There are two stable isotopes of carbon in sea water: carbon-12 (12C) and the rare carbon-13 (13C), which makes up about 1.109 percent of all carbon isotopes.

Biochemical processes, of which photosynthesis is one, tend to preferentially incorporate the lighter 12C isotope. Thus ocean-dwelling photosynthesizers, both protists and algae, tend to be very slightly depleted in 13C, relative to the abundance found in the primary volcanic sources of the Earth's carbon. Therefore, an ocean with photosynthetic life will have a higher 12C/13C ratio within organic remains, and a lower ratio in corresponding ocean water. The organic component of the lithified sediments will forever remain very slightly, but measurably, depleted in 13C.

During the proposed episode of Snowball Earth, there are rapid and extreme negative excursions in the ratio of 13C to 12C. This is consistent with a deep freeze that killed off most or nearly all photosynthetic life – although other mechanisms, such as clathrate release, can also cause such perturbations. Close analysis of the timing of 13C 'spikes' in deposits across the globe allows the recognition of four, possibly five, glacial events in the late Neoproterozoic.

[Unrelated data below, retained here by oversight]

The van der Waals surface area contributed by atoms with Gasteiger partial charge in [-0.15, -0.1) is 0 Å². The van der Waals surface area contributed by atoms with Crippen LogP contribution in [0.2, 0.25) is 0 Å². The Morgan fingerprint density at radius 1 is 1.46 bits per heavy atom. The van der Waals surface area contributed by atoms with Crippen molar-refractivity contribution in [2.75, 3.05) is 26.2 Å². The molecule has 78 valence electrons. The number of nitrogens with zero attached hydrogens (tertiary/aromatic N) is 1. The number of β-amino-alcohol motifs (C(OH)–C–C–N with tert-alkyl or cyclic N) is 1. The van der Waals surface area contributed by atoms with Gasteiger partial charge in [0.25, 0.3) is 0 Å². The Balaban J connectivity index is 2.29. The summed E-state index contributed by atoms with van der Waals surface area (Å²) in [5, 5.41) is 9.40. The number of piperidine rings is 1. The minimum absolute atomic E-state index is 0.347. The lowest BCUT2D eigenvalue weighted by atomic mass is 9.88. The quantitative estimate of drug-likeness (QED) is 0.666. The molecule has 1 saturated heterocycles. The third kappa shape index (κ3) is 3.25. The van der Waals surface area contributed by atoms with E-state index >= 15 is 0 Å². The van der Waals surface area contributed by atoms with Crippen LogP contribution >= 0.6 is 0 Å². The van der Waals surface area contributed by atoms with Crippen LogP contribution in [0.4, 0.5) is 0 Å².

Banded Iron Formations


2.1 billion year old rock
 with black-band ironstone

Banded iron formations (BIF) are sedimentary rocks of layered iron oxide and iron-poor chert. In the presence of oxygen, iron naturally rusts and becomes insoluble in water. The banded iron formations are commonly very old and their deposition is often related to the oxidation of the Earth's atmosphere during the Paleoproterozoic era, when dissolved iron in the ocean came in contact with photosynthetically-produced oxygen and precipitated out as iron oxide.